One Last Gripe: I was so angry with some of the choices made by male characters in this one.

My Favorite Thing About This Book: I loved that Gloss used a vintage item to introduce every chapter. I had fun making predictions about how the item would be important to the story.

First Sentence: Beneath the ash trees on Johnson Street, just east of campus, Hourglass Vintage stood in a weathered brick building, wedged between a fair-trade coffee shop and a bike-repair business.

Favorite Character: Violet

Least Favorite Character: Naveen



A sparkling debut novel in the vein of The Friday Night Knitting Club, centered around a Midwestern vintage clothing shop and a group of women who eventually transform the store and each others' lives.  

At Hourglass Vintage in Madison, Wisconsin, every item in the boutique has a story to tell . . . and so do the women who are drawn there. 

 Yellow Samsonite suitcase with ivory, quilted lining, 1950s... Violet Turner had always dreamed of owning a shop like Hourglass Vintage. Though she knows the personal history behind each precious item she sells, Violet refuses to acknowledge her own past. When she is faced with the possibility of losing the store, she realizes that, as much as she wants to, she cannot save it alone.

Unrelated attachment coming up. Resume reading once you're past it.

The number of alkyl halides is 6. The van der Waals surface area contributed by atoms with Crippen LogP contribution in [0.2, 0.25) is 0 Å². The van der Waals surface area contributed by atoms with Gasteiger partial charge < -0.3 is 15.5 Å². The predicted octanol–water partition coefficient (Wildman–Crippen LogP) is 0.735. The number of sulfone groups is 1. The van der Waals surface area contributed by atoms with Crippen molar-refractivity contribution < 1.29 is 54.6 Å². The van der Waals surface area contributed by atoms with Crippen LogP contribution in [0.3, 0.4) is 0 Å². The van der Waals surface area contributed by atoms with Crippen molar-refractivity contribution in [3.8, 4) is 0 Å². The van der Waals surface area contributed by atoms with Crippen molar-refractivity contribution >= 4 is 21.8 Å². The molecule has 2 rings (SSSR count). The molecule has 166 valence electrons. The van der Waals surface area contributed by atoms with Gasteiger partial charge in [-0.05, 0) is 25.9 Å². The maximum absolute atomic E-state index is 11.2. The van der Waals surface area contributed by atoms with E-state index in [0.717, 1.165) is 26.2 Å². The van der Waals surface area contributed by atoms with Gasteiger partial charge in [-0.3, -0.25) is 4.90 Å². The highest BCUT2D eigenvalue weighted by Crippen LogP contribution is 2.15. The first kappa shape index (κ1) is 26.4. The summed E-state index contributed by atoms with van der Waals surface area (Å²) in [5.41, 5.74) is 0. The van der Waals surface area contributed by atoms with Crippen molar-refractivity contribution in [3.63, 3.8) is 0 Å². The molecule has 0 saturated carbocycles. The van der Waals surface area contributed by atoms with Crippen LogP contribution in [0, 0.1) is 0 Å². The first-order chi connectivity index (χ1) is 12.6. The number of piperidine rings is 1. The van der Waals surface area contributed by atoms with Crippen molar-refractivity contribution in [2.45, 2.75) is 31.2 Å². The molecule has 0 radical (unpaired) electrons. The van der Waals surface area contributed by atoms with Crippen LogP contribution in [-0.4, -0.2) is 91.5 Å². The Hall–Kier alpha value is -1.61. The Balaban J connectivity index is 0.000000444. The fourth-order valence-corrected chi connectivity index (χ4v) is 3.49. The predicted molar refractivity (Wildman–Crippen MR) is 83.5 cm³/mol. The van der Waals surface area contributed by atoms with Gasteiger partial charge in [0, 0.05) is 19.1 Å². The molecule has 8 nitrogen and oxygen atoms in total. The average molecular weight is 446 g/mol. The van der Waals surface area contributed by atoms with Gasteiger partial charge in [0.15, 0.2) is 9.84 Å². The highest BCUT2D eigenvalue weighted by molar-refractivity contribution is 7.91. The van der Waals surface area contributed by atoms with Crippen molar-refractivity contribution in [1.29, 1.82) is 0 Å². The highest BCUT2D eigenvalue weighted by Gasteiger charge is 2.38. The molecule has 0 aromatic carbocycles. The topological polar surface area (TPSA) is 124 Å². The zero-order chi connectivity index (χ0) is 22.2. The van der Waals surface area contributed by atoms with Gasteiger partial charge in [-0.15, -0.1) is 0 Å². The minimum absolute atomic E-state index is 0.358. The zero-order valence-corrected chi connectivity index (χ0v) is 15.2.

Taffeta tea length wedding gown with scooped neckline and cap sleeves, 1952... Eighteen-year-old April Morgan is nearly five months along in an unplanned pregnancy when her hasty engagement is broken. When she returns the perfect 1950s wedding dress, she discovers unexpected possibilities and friends who won't let her give up on her dreams. 

 Orange sari made from silk dupioni with gold paisley design, 1968... Betrayed by her husband, Amithi Singh begins selling off her old clothes, remnants of her past life. After decades of housekeeping and parenting a daughter who rejects her traditional ways, she fears she has nothing more ahead for her. 

 An engaging story that beautifully captures the essence of women's friendship and love, Vintage is a charming tale of possibility, of finding renewal and hope when we least expect it.

3 comments:

  1. How fun that a vintage items introduces each chapter. :) This sounds like a great read and perfect for a time when I am just finished with a heavy read. I am most intrigued that it made you want to visit Madison, WI. Thanks for sharing.

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    1. I had never really stopped to ponder any town in Wisconsin. It seems so far removed from my reality and not like a vacation sort of place, but Madison seems very intriguing. In some ways, it reminded me a lot of Portland, Oregon.

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  2. LOVE how it looks at women and what they want at different parts of their lives. It's wonderful when friendships are at the core of a novel.

    LOVELY review :)